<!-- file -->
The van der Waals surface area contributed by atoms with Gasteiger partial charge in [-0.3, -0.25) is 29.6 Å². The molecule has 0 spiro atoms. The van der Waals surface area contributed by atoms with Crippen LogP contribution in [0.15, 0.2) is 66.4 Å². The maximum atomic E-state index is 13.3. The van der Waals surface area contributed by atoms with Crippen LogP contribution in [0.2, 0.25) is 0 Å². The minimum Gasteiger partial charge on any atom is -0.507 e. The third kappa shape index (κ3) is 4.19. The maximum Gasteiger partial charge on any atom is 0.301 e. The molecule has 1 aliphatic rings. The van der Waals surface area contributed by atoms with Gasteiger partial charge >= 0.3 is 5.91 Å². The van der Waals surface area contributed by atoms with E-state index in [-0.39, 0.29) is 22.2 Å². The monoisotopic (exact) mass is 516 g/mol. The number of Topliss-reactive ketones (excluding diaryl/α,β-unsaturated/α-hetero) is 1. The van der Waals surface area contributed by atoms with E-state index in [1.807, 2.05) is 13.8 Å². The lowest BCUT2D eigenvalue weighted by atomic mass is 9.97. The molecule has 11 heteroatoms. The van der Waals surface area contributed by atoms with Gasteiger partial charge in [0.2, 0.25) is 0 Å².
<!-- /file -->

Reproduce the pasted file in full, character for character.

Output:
The van der Waals surface area contributed by atoms with Gasteiger partial charge in [-0.3, -0.25) is 29.6 Å². The molecule has 0 spiro atoms. The van der Waals surface area contributed by atoms with Crippen LogP contribution in [0.15, 0.2) is 66.4 Å². The maximum atomic E-state index is 13.3. The van der Waals surface area contributed by atoms with Crippen LogP contribution in [0.2, 0.25) is 0 Å². The minimum Gasteiger partial charge on any atom is -0.507 e. The third kappa shape index (κ3) is 4.19. The maximum Gasteiger partial charge on any atom is 0.301 e. The molecule has 1 aliphatic rings. The van der Waals surface area contributed by atoms with Gasteiger partial charge >= 0.3 is 5.91 Å². The van der Waals surface area contributed by atoms with E-state index in [-0.39, 0.29) is 22.2 Å². The monoisotopic (exact) mass is 516 g/mol. The number of Topliss-reactive ketones (excluding diaryl/α,β-unsaturated/α-hetero) is 1. The van der Waals surface area contributed by atoms with E-state index in [1.807, 2.05) is 13.8 Å². The lowest BCUT2D eigenvalue weighted by atomic mass is 9.97. The molecule has 11 heteroatoms. The van der Waals surface area contributed by atoms with Gasteiger partial charge in [0.2, 0.25) is 0 Å².